Kim isn’t demanding U.S. forces to leave

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Kim isn’t demanding U.S. forces to leave


Members of the press on Thursday take a familiarization tour of Peace House in Panmunjom, where South Korean President Moon Jae-in and North Korean leader Kim Jong-un are scheduled to have a historic summit on April 27. [YONHAP]

North Korea is not demanding the withdrawal of the U.S. military forces from South Korea in return for its denuclearization, President Moon Jae-in said on Thursday.

It was the first time that Moon, or any public official, confirmed that withdrawal of U.S. forces was not on the North’s list of demands in return for denuclearization.

“North Korea is expressing its intention for complete denuclearization,” said the president during a luncheon meeting at the Blue House with senior executives of 48 media companies. “And it is not making demands that the U.S. cannot accept, such as the withdrawal of the U.S. forces in Korea.”

Affirming the North’s intent for complete and irreversible denuclearization, Moon took note of concerns raised by some in the country, especially among security hawks, that the North would only agree to a nuclear freeze that falls short of complete denuclearization. That was not the case, Moon said.

The president emphasized that what the Kim Jong-un regime wants in return for abandoning its nuclear and missile program is the “end of a hostile policy” against its regime and a “guarantee of its security.”

Moon’s remarks on Thursday were apparently made to quell concerns in the country, especially among conservatives with hard-line views about Pyongyang, that North Korean leader Kim might demand some 28,500 U.S. soldiers stationed in Korea be withdrawn from South Korea as a pre-condition for its denuclearization.


President Moon Jae-in, center, speaks during a meeting with the heads of local news outlets in the Blue House in Seoul on Thursday to solicit their advice on his upcoming summit with North Korean leader Kim Jong-un. [YONHAP]

Moon said that after it was confirmed that the North would not make such a demand, an agreement to hold the North-U.S. summit meeting was possible.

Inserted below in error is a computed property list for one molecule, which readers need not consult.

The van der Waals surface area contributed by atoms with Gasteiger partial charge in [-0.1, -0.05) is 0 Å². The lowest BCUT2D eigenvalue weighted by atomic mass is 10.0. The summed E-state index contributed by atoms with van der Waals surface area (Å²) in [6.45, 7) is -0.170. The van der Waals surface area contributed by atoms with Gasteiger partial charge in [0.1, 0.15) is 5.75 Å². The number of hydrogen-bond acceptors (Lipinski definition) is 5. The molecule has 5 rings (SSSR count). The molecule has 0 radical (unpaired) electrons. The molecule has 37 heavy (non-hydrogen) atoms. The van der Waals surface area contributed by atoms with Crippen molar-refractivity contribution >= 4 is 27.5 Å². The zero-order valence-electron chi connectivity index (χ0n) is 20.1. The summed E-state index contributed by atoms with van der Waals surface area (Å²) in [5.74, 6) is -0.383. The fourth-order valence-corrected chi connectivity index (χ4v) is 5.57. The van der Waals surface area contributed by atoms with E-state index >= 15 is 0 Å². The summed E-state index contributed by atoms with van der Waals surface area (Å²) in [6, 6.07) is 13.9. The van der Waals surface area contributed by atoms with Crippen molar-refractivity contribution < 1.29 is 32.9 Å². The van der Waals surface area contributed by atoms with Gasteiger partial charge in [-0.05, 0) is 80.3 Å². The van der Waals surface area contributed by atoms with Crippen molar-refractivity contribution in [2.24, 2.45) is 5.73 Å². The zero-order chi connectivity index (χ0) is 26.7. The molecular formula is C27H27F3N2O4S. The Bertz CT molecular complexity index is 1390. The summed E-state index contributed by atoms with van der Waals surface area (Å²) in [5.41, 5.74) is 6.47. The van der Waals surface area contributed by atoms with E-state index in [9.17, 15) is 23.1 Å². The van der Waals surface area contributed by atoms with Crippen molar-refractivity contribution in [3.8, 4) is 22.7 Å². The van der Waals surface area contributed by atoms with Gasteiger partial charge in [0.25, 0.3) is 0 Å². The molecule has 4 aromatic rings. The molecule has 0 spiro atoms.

Saying that a solution to the North Korean issue will be tougher than in years past, the president said South Korea alone could not solve the problem. Improved relations between North Korea and other nations will be needed as well.

He also confessed limitations on the part of his government to achieve much at a time when international economic sanctions have been levied on the North for its nuclear and missile tests.

“At a time when strict international and U.S. sanctions are enforced [against the North], we don’t have much to achieve bilaterally with the North beyond such sanctions,” said the president.

Reaffirming his commitment to serving as a mediator between Kim and U.S. President Trump, Moon said his government would position itself “in the middle to narrow down the gap between Pyongyang and Washington and explore realistic measures that can be accepted by the two sides.”

Moon’s remarks echoed the Blue House’s position that the inter-Korean summit next week should be a “guide” that will lead to a successful Kim-Trump summit, for which a date and venue have yet to be determined.

The presidential office hosted the luncheon with media executives to have the opportunity to explain its plan for the upcoming Moon-Kim summit on April 27 as well as to listen to ideas and recommendations from the executives.

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